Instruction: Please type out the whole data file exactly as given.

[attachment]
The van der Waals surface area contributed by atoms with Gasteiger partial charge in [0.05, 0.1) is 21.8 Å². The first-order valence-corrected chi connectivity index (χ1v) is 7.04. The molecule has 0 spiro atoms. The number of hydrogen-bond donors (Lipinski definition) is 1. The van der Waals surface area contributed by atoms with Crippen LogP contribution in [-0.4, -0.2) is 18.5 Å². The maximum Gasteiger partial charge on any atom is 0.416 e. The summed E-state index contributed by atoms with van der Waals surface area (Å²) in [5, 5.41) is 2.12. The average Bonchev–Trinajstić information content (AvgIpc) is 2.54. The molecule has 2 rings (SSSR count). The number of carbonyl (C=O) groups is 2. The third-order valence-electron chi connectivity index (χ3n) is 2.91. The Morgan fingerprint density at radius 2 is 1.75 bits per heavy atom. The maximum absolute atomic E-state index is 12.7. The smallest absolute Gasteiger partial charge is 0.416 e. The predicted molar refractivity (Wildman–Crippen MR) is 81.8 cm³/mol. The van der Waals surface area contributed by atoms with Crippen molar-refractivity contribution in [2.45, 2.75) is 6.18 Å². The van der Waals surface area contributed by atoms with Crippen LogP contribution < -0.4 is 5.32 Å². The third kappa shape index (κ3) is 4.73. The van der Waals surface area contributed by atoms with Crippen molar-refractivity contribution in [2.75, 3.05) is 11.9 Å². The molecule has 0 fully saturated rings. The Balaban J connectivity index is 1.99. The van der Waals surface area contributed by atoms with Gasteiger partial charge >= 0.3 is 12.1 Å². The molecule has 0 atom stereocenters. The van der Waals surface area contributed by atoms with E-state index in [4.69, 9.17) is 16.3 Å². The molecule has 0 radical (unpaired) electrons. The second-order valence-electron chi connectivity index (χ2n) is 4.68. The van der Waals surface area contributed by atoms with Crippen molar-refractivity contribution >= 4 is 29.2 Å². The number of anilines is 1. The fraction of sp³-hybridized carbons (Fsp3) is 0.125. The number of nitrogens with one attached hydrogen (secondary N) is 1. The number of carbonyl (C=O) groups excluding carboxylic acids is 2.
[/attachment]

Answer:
The van der Waals surface area contributed by atoms with Gasteiger partial charge in [0.05, 0.1) is 21.8 Å². The first-order valence-corrected chi connectivity index (χ1v) is 7.04. The molecule has 0 spiro atoms. The number of hydrogen-bond donors (Lipinski definition) is 1. The van der Waals surface area contributed by atoms with Crippen LogP contribution in [-0.4, -0.2) is 18.5 Å². The maximum Gasteiger partial charge on any atom is 0.416 e. The summed E-state index contributed by atoms with van der Waals surface area (Å²) in [5, 5.41) is 2.12. The average Bonchev–Trinajstić information content (AvgIpc) is 2.54. The molecule has 2 rings (SSSR count). The number of carbonyl (C=O) groups is 2. The third-order valence-electron chi connectivity index (χ3n) is 2.91. The Morgan fingerprint density at radius 2 is 1.75 bits per heavy atom. The maximum absolute atomic E-state index is 12.7. The smallest absolute Gasteiger partial charge is 0.416 e. The predicted molar refractivity (Wildman–Crippen MR) is 81.8 cm³/mol. The van der Waals surface area contributed by atoms with Crippen molar-refractivity contribution in [2.45, 2.75) is 6.18 Å². The van der Waals surface area contributed by atoms with Crippen LogP contribution < -0.4 is 5.32 Å². The third kappa shape index (κ3) is 4.73. The van der Waals surface area contributed by atoms with Crippen molar-refractivity contribution in [2.75, 3.05) is 11.9 Å². The molecule has 0 fully saturated rings. The Balaban J connectivity index is 1.99. The van der Waals surface area contributed by atoms with Gasteiger partial charge >= 0.3 is 12.1 Å². The molecule has 0 atom stereocenters. The van der Waals surface area contributed by atoms with E-state index in [4.69, 9.17) is 16.3 Å². The molecule has 0 radical (unpaired) electrons. The second-order valence-electron chi connectivity index (χ2n) is 4.68. The van der Waals surface area contributed by atoms with Crippen molar-refractivity contribution >= 4 is 29.2 Å². The number of anilines is 1. The fraction of sp³-hybridized carbons (Fsp3) is 0.125. The number of nitrogens with one attached hydrogen (secondary N) is 1. The number of carbonyl (C=O) groups excluding carboxylic acids is 2.